Ohio State football's Josh Proctor feeling more comfortable at free safety

Joey Kaufman
Buckeye Xtra
Ohio State safety Josh Proctor, here celebrating a tackle against Nebraska on Oct. 24, feels he is settling in at free safety this spring after playing different positions last year.

Josh Proctor has experience at multiple positions in Ohio State’s secondary.

Along with starting as the free safety late last season, he has also lined up as a slot cornerback, priding himself on versatility.

But in spring practice, Proctor has enjoyed an extended stay at one spot, settling in as the deep safety.

“I think it'll mean basically getting used to that one spot,” Proctor said, “and I can actually sit and learn what I need to learn. As far as moving around in other spots, I'm still the same person wherever you need me. I'll be there like it doesn't matter.”

The Buckeyes have used a single-high safety look as their base defense in two seasons under coach Ryan Day.  

Their results between the seasons varied, though.

After relying on All-Big Ten first-team standout Jordan Fuller in 2019, they turned to less experienced defensive backs Marcus Hooker and Proctor last fall.

The secondary, already coping with departures of corners Damon Arnette and Jeff Okudah, saw a steep drop-off. Ohio State ranked 122nd in the Football Bowl Subdivision in pass defense during the pandemic-shortened season, a year after it was atop the nation in the same category.

Entering next season, Proctor’s development at free safety will be critical in leading to some improvement for the defense.

There are few other options on the roster this spring with as much experience as the senior. Hooker, who started at free safety for the first half of last season, remains suspended indefinitely by the team after he was cited for operating a vehicle while impaired last month, and no update has been given about a possible return.

Bryson Shaw, the next projected safety on the depth chart, has played only sparingly in two seasons with the Buckeyes, and Jantzen Dunn is one of 15 early-enrollee freshmen.

Josh Proctor celebrates an interception against Northwestern in the Big Ten Championship on Dec. 19. “How I play, I get excited," he said.

Proctor feels he has settled in nicely at safety.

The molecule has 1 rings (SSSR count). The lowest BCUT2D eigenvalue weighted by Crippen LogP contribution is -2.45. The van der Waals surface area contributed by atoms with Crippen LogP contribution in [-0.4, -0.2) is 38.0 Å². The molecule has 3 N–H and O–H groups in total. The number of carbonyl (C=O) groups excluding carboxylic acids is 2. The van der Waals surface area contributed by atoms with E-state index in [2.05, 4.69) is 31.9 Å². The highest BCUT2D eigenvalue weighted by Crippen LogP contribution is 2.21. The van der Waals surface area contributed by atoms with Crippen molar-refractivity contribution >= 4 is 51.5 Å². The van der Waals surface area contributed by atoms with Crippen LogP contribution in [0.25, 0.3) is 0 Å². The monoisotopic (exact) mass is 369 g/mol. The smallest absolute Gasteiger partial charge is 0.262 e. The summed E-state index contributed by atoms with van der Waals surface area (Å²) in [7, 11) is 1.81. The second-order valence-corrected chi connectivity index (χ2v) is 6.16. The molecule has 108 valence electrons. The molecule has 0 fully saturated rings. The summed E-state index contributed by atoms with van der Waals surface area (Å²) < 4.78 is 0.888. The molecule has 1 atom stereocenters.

“I'd say I'm pretty comfortable,” he said. “I'm confident in what I do, and my abilities, and I know I work hard.”

He added that the game has slowed down for him. In past seasons, the hard-hitting safety was just eager to make a play, and it created a share of highlights.

But it also led him to feel overwhelmed at times and out of position.

“How I play, I get excited,” Proctor said. “Sometimes my eyes get going everywhere, and I think about it a lot. I think I've slowed down.”

While splitting playing time with Hooker in 2020, he thought they struggled with their chemistry and communication.

It inhibited them as they sought to replace the experience offered by Fuller.

“I feel like communication goes a big way,” Proctor said. “Sometimes you know your job, but if you don't know what the other person is supposed to be doing, or you don't know what the whole point of the defense may be, breaking those things down and actually learning those things has kind of helped us improve this year.

“It was our biggest difference from last year. Last year just kind of seemed like everything was so fast.”

Proctor felt as if the disruptiveness of the coronavirus pandemic posed a challenge for them, creating a dizzying feeling.

The start of the season was postponed almost two months. Practices were altered. Three regular-season games were canceled only a few days ahead of their scheduled kickoffs.

The tenuous nature of each game affected their preparation.

“Not knowing who you're going to have the next week or the next day, everything just felt weird,” Proctor said.

With a more familiar routine and an uninterpreted offseason, Proctor hopes he will find his stride and consistency at his position in the secondary.

Freshman progress

Wide receiver Marvin Harrison Jr. and defensive end Jack Sawyer lost their black stripes, the Buckeyes announced Tuesday.

They are the first of the 15 early enrollees to shed the stripe on their helmet, a tradition that began when Urban Meyer took over the program in 2012 and serves as a sort of rite of passage for incoming freshmen or transfers.